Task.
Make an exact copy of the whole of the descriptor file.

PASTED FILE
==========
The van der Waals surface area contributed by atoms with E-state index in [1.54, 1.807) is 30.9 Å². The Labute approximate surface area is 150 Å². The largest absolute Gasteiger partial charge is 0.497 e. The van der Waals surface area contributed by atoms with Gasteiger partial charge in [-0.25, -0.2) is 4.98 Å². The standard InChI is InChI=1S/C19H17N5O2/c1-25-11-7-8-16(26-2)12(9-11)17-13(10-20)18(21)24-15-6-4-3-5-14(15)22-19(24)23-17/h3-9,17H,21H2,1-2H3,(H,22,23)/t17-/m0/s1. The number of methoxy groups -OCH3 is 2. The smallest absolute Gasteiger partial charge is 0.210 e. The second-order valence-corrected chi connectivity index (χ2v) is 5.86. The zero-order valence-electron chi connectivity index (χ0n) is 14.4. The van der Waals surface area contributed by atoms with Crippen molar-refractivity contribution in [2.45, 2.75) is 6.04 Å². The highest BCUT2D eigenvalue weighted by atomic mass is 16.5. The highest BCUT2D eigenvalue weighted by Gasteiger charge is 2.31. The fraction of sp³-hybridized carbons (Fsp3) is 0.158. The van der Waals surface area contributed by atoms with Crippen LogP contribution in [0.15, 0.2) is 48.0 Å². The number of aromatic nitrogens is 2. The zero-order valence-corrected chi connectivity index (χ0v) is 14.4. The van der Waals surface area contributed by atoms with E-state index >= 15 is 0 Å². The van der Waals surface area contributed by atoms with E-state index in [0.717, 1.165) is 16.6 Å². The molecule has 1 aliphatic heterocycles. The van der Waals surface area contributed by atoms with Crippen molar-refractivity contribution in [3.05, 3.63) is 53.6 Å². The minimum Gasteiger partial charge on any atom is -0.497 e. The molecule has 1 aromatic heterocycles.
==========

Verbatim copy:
The van der Waals surface area contributed by atoms with E-state index in [1.54, 1.807) is 30.9 Å². The Labute approximate surface area is 150 Å². The largest absolute Gasteiger partial charge is 0.497 e. The van der Waals surface area contributed by atoms with Gasteiger partial charge in [-0.25, -0.2) is 4.98 Å². The standard InChI is InChI=1S/C19H17N5O2/c1-25-11-7-8-16(26-2)12(9-11)17-13(10-20)18(21)24-15-6-4-3-5-14(15)22-19(24)23-17/h3-9,17H,21H2,1-2H3,(H,22,23)/t17-/m0/s1. The number of methoxy groups -OCH3 is 2. The smallest absolute Gasteiger partial charge is 0.210 e. The second-order valence-corrected chi connectivity index (χ2v) is 5.86. The zero-order valence-electron chi connectivity index (χ0n) is 14.4. The van der Waals surface area contributed by atoms with Crippen molar-refractivity contribution in [2.45, 2.75) is 6.04 Å². The highest BCUT2D eigenvalue weighted by atomic mass is 16.5. The highest BCUT2D eigenvalue weighted by Gasteiger charge is 2.31. The fraction of sp³-hybridized carbons (Fsp3) is 0.158. The van der Waals surface area contributed by atoms with Crippen LogP contribution in [0.15, 0.2) is 48.0 Å². The number of aromatic nitrogens is 2. The zero-order valence-corrected chi connectivity index (χ0v) is 14.4. The van der Waals surface area contributed by atoms with E-state index >= 15 is 0 Å². The van der Waals surface area contributed by atoms with E-state index in [0.717, 1.165) is 16.6 Å². The molecule has 1 aliphatic heterocycles. The van der Waals surface area contributed by atoms with Crippen molar-refractivity contribution in [3.05, 3.63) is 53.6 Å². The minimum Gasteiger partial charge on any atom is -0.497 e. The molecule has 1 aromatic heterocycles.